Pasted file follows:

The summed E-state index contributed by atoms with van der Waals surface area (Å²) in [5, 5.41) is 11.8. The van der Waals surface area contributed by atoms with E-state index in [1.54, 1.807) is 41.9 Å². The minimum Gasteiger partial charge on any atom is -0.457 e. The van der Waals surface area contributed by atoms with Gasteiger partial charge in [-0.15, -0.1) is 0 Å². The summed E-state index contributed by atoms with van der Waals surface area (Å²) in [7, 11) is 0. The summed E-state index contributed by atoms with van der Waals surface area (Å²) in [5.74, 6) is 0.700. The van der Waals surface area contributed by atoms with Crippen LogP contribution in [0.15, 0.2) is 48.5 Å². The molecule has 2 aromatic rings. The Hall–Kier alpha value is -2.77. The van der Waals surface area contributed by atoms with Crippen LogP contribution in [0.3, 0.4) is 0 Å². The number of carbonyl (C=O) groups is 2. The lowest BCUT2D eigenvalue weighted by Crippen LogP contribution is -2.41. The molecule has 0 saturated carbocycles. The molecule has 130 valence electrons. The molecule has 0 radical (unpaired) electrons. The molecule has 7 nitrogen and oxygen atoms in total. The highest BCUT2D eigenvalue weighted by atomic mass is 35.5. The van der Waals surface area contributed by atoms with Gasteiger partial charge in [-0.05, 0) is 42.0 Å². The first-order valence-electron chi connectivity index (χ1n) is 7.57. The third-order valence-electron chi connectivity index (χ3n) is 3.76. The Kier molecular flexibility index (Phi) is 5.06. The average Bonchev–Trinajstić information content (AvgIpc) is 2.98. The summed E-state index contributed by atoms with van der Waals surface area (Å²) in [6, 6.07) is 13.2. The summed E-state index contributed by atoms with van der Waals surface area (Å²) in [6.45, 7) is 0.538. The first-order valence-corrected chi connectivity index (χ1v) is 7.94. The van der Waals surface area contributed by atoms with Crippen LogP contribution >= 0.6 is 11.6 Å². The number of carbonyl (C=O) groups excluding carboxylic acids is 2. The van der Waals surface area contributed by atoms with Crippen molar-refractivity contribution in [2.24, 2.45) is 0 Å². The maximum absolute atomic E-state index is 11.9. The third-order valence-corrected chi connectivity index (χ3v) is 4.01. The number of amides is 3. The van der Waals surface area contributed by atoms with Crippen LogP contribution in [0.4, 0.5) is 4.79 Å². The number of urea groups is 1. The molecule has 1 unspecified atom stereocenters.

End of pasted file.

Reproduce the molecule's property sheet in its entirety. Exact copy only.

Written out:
The summed E-state index contributed by atoms with van der Waals surface area (Å²) in [5, 5.41) is 11.8. The van der Waals surface area contributed by atoms with E-state index in [1.54, 1.807) is 41.9 Å². The minimum Gasteiger partial charge on any atom is -0.457 e. The van der Waals surface area contributed by atoms with Gasteiger partial charge in [-0.15, -0.1) is 0 Å². The summed E-state index contributed by atoms with van der Waals surface area (Å²) in [7, 11) is 0. The summed E-state index contributed by atoms with van der Waals surface area (Å²) in [5.74, 6) is 0.700. The van der Waals surface area contributed by atoms with Crippen LogP contribution in [0.15, 0.2) is 48.5 Å². The molecule has 2 aromatic rings. The Hall–Kier alpha value is -2.77. The van der Waals surface area contributed by atoms with Crippen LogP contribution in [0.3, 0.4) is 0 Å². The number of carbonyl (C=O) groups is 2. The lowest BCUT2D eigenvalue weighted by Crippen LogP contribution is -2.41. The molecule has 0 saturated carbocycles. The molecule has 130 valence electrons. The molecule has 0 radical (unpaired) electrons. The molecule has 7 nitrogen and oxygen atoms in total. The highest BCUT2D eigenvalue weighted by atomic mass is 35.5. The van der Waals surface area contributed by atoms with Gasteiger partial charge in [-0.05, 0) is 42.0 Å². The first-order valence-electron chi connectivity index (χ1n) is 7.57. The third-order valence-electron chi connectivity index (χ3n) is 3.76. The Kier molecular flexibility index (Phi) is 5.06. The average Bonchev–Trinajstić information content (AvgIpc) is 2.98. The summed E-state index contributed by atoms with van der Waals surface area (Å²) in [6, 6.07) is 13.2. The summed E-state index contributed by atoms with van der Waals surface area (Å²) in [6.45, 7) is 0.538. The first-order valence-corrected chi connectivity index (χ1v) is 7.94. The van der Waals surface area contributed by atoms with Crippen LogP contribution >= 0.6 is 11.6 Å². The number of carbonyl (C=O) groups excluding carboxylic acids is 2. The van der Waals surface area contributed by atoms with Crippen molar-refractivity contribution in [2.24, 2.45) is 0 Å². The maximum absolute atomic E-state index is 11.9. The third-order valence-corrected chi connectivity index (χ3v) is 4.01. The number of amides is 3. The van der Waals surface area contributed by atoms with Crippen LogP contribution in [0.4, 0.5) is 4.79 Å². The number of urea groups is 1. The molecule has 1 unspecified atom stereocenters.